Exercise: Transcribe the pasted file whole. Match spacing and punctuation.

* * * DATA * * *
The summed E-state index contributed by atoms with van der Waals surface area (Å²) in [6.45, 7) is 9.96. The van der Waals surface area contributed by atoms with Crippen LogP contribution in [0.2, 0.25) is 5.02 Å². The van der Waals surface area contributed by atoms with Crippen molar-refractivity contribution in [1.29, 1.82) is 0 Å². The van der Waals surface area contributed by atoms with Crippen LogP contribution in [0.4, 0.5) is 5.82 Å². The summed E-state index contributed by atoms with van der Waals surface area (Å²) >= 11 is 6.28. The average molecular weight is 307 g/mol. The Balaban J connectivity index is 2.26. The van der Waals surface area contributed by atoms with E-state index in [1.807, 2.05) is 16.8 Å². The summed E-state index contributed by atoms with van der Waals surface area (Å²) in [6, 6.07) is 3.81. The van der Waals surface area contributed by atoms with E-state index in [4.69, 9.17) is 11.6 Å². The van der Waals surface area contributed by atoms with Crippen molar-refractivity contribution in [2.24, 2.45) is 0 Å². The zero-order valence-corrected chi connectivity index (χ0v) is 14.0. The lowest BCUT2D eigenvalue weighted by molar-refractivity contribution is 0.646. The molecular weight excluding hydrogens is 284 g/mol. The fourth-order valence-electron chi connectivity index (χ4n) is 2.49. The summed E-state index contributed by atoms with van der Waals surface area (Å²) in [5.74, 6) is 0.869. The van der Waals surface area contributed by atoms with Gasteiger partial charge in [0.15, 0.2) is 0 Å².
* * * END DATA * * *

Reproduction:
The summed E-state index contributed by atoms with van der Waals surface area (Å²) in [6.45, 7) is 9.96. The van der Waals surface area contributed by atoms with Crippen LogP contribution in [0.2, 0.25) is 5.02 Å². The van der Waals surface area contributed by atoms with Crippen molar-refractivity contribution in [1.29, 1.82) is 0 Å². The van der Waals surface area contributed by atoms with Crippen LogP contribution in [0.4, 0.5) is 5.82 Å². The summed E-state index contributed by atoms with van der Waals surface area (Å²) >= 11 is 6.28. The average molecular weight is 307 g/mol. The Balaban J connectivity index is 2.26. The van der Waals surface area contributed by atoms with E-state index in [1.807, 2.05) is 16.8 Å². The summed E-state index contributed by atoms with van der Waals surface area (Å²) in [6, 6.07) is 3.81. The van der Waals surface area contributed by atoms with E-state index in [4.69, 9.17) is 11.6 Å². The van der Waals surface area contributed by atoms with Crippen molar-refractivity contribution in [2.24, 2.45) is 0 Å². The zero-order valence-corrected chi connectivity index (χ0v) is 14.0. The lowest BCUT2D eigenvalue weighted by molar-refractivity contribution is 0.646. The molecular weight excluding hydrogens is 284 g/mol. The fourth-order valence-electron chi connectivity index (χ4n) is 2.49. The summed E-state index contributed by atoms with van der Waals surface area (Å²) in [5.74, 6) is 0.869. The van der Waals surface area contributed by atoms with Gasteiger partial charge in [0.15, 0.2) is 0 Å².